This Is Why We Need Leaders

An Essay About Education — And Why Donald Trump Is Not An Option

Ioana Paverman
Mar 23, 2016 · 4 min read
Dead Poets Society (1989)

There are hundreds of different approaches orbiting around the word “leader”. Starting with sophisticated sociological perspectives and finishing with indispensable self-help manuals, the dilemma revolving around the question “what makes a leader?” is still and open thread.

However, it seems our present society knows a lot about what makes a leader, but too little about how to turn theory into practice. A simple glance thrown at world’s present state of affairs proves it.

Europe, not to say the Western world, has no true leaders anymore. And this is not a problem itself, but rather judging by the consequences it breeds: intolerance, anger, bad shortcuts, emotional choices, etc.

In 2014, the Nobel committee announced the Nobel Peace Prize would go to Malala Yusafzai. A teenage Pakistani girl became, from her hometown in Swat Valley, a symbol of resistance, fighting for her right to education.

In the meantime, in the Western world, open access to free education is not questionable. Formal education is compulsory for all children up to a certain age. The UN announced that in the next three decades more people are going to receive formal education than in all human history.

Meanwhile, extremism is expanding, intolerance is flourishing, and so does ignorance. We prepare our military. We adjust our social security systems. We practise political correctness. But we to do too little for our education systems. In spite of emotional speeches and speculative manuals, Alexis Tsipras and Donald Trump are everything the Western world was able to give in terms of leadership. The world needs no education reform — it needs a whole new frame of reference.

My home country is Romania. I grew up here, I was educated here. I have been hearing about reform in education since I was 10. Now I am 30. And even if I still hear about reform in education, nothing seems to have changed. Even more, statistics are worsening. Almost 45% of the total population has a low education level, 41% medium education level, and only slightly over 14% a high education level. To make a brief comparison, in 2010, the working population in the UK had: 19,20% low education level, 44,40% medium education level, while 35,40% had a university degree.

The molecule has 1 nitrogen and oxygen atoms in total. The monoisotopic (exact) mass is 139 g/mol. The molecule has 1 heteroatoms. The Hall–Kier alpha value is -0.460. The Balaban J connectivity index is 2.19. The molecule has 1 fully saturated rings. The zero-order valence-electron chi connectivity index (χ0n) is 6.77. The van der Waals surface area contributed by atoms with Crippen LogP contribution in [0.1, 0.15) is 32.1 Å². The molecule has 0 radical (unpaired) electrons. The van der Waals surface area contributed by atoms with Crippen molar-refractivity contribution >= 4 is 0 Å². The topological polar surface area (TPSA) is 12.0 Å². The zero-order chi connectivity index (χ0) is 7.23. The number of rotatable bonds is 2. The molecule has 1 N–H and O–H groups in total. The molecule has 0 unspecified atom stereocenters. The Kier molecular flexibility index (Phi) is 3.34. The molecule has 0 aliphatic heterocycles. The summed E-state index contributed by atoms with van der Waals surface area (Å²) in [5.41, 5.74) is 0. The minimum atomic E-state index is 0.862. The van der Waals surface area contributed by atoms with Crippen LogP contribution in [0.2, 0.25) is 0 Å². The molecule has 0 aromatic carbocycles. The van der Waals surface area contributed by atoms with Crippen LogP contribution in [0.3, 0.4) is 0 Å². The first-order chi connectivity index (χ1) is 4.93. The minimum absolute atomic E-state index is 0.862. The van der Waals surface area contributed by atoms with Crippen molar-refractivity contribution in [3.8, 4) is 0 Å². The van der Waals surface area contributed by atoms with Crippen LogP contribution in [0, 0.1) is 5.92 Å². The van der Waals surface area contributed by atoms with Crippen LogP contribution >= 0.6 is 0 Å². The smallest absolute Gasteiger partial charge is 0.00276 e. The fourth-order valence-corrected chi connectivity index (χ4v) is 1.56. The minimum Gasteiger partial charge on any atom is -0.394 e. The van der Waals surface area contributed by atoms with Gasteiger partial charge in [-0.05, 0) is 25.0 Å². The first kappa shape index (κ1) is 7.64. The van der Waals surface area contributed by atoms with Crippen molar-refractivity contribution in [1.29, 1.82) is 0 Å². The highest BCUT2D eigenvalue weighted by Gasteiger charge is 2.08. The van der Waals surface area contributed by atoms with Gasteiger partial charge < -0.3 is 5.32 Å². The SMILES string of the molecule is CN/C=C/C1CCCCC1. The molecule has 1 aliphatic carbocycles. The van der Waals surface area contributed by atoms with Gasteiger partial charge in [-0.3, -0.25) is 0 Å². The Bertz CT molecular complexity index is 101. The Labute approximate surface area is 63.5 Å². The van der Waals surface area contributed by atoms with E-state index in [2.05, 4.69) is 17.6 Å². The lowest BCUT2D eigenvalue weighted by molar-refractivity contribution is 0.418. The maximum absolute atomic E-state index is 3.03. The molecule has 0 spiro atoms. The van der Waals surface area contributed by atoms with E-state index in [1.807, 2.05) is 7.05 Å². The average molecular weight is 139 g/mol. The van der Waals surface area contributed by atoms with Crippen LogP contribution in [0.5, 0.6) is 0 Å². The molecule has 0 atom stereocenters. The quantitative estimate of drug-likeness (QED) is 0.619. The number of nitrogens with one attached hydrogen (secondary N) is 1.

Romania is among the last five countries in the European Union based on the budget allocated to education. The public expenses assigned to education values approximately 4% of the country’s GDP. The average of the EU is of 5.34% of GDP. Romania is still below that, despite having increased the ratio in the last couple of years. The highest spending on education is recorded in Denmark, with 7.8% of the GDP, Cyprus, with 7.2%, and Sweden, with 6.67%.

Yet, the problem is not about my country or any other country. To the same extent, the problem is not about the amount of money, but about how money is spent. The reforming of the education system should result in innovation, value and game-changing leaders.

Leaders play a key role in supporting learning, structuring social settings and mitigating external demands. Their goal should be to boost a country’s strategic position, reduce disoccupation, and improve economic growth.

But improving learning and teaching is the only way to creating leadership.

There is still much to learn about who provides such leadership, how it is distributed across the system, and what stimulates it. To the same extent, there is still a lot to learn about how schools respond to state policies, how states respond to the necessities of the 21st century, and how or if they are able to deliver strong innovative thinking, which is key to sturdy leadership education.

Nevertheless, any system, small or big, is made of individuals. So, until a better solution comes up, there is a strong possibility that reform starts with each of us taking a stance and daring to make a difference. Uncomfortable as it may be.


Cronian Academy is the first university technology accelerator program in Romania, a non-profit with a vision for a more effective formal tech education. In the past five years, we grew a strategic partnership with the University of Bucharest, namely the Faculty of Mathematics and Computer Science, centred around advancing the curriculum and course delivery. Since 2016, Cronian Academy started teaching Computer Science in Creative Industries to high school students, namely at High School Of Architecture “I.N.Socolescu”, in Bucharest.

Cronian Group

Strong feelings and experimental thoughts on education…

Cronian Group

Strong feelings and experimental thoughts on education, innovation, and motivation

Ioana Paverman

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Cronian Group

Strong feelings and experimental thoughts on education, innovation, and motivation